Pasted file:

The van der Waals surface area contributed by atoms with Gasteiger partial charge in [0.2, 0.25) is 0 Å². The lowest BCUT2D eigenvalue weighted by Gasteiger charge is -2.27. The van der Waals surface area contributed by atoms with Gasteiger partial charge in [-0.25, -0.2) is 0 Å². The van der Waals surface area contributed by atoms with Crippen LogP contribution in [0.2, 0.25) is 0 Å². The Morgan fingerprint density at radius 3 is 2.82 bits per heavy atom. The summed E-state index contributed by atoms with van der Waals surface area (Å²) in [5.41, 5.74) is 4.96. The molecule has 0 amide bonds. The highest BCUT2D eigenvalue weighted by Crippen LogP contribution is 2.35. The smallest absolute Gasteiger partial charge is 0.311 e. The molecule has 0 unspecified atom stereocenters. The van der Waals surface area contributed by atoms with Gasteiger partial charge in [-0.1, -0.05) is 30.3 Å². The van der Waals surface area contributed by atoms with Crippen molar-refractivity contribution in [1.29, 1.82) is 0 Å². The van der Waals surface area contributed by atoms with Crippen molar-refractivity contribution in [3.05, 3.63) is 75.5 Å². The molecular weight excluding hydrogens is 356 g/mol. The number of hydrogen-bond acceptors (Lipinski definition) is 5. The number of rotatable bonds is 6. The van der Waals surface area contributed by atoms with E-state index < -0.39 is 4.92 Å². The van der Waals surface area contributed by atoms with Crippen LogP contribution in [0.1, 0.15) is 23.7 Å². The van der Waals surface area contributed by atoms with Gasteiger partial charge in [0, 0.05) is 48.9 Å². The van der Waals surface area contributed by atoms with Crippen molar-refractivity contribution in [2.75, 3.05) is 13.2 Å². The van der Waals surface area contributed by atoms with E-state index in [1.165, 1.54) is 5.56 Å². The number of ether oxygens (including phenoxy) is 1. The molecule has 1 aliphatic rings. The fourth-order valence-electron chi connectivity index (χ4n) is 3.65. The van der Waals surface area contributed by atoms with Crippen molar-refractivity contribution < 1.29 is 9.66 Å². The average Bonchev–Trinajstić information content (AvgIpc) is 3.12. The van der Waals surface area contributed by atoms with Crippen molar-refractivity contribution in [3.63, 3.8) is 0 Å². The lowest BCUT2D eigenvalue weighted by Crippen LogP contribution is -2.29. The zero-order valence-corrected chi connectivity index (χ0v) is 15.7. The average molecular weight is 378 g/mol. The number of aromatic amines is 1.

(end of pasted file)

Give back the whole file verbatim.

The van der Waals surface area contributed by atoms with Gasteiger partial charge in [0.2, 0.25) is 0 Å². The lowest BCUT2D eigenvalue weighted by Gasteiger charge is -2.27. The van der Waals surface area contributed by atoms with Gasteiger partial charge in [-0.25, -0.2) is 0 Å². The van der Waals surface area contributed by atoms with Crippen LogP contribution in [0.2, 0.25) is 0 Å². The Morgan fingerprint density at radius 3 is 2.82 bits per heavy atom. The summed E-state index contributed by atoms with van der Waals surface area (Å²) in [5.41, 5.74) is 4.96. The molecule has 0 amide bonds. The highest BCUT2D eigenvalue weighted by Crippen LogP contribution is 2.35. The smallest absolute Gasteiger partial charge is 0.311 e. The molecule has 0 unspecified atom stereocenters. The van der Waals surface area contributed by atoms with Gasteiger partial charge in [-0.1, -0.05) is 30.3 Å². The van der Waals surface area contributed by atoms with Crippen molar-refractivity contribution in [1.29, 1.82) is 0 Å². The van der Waals surface area contributed by atoms with Crippen molar-refractivity contribution in [3.05, 3.63) is 75.5 Å². The molecular weight excluding hydrogens is 356 g/mol. The number of hydrogen-bond acceptors (Lipinski definition) is 5. The number of rotatable bonds is 6. The van der Waals surface area contributed by atoms with E-state index < -0.39 is 4.92 Å². The van der Waals surface area contributed by atoms with Crippen LogP contribution in [0.1, 0.15) is 23.7 Å². The van der Waals surface area contributed by atoms with Gasteiger partial charge in [0, 0.05) is 48.9 Å². The van der Waals surface area contributed by atoms with Crippen molar-refractivity contribution in [2.75, 3.05) is 13.2 Å². The van der Waals surface area contributed by atoms with E-state index in [1.165, 1.54) is 5.56 Å². The number of ether oxygens (including phenoxy) is 1. The molecule has 1 aliphatic rings. The fourth-order valence-electron chi connectivity index (χ4n) is 3.65. The van der Waals surface area contributed by atoms with Crippen molar-refractivity contribution < 1.29 is 9.66 Å². The average Bonchev–Trinajstić information content (AvgIpc) is 3.12. The van der Waals surface area contributed by atoms with Crippen molar-refractivity contribution in [3.63, 3.8) is 0 Å². The lowest BCUT2D eigenvalue weighted by Crippen LogP contribution is -2.29. The zero-order valence-corrected chi connectivity index (χ0v) is 15.7. The average molecular weight is 378 g/mol. The number of aromatic amines is 1.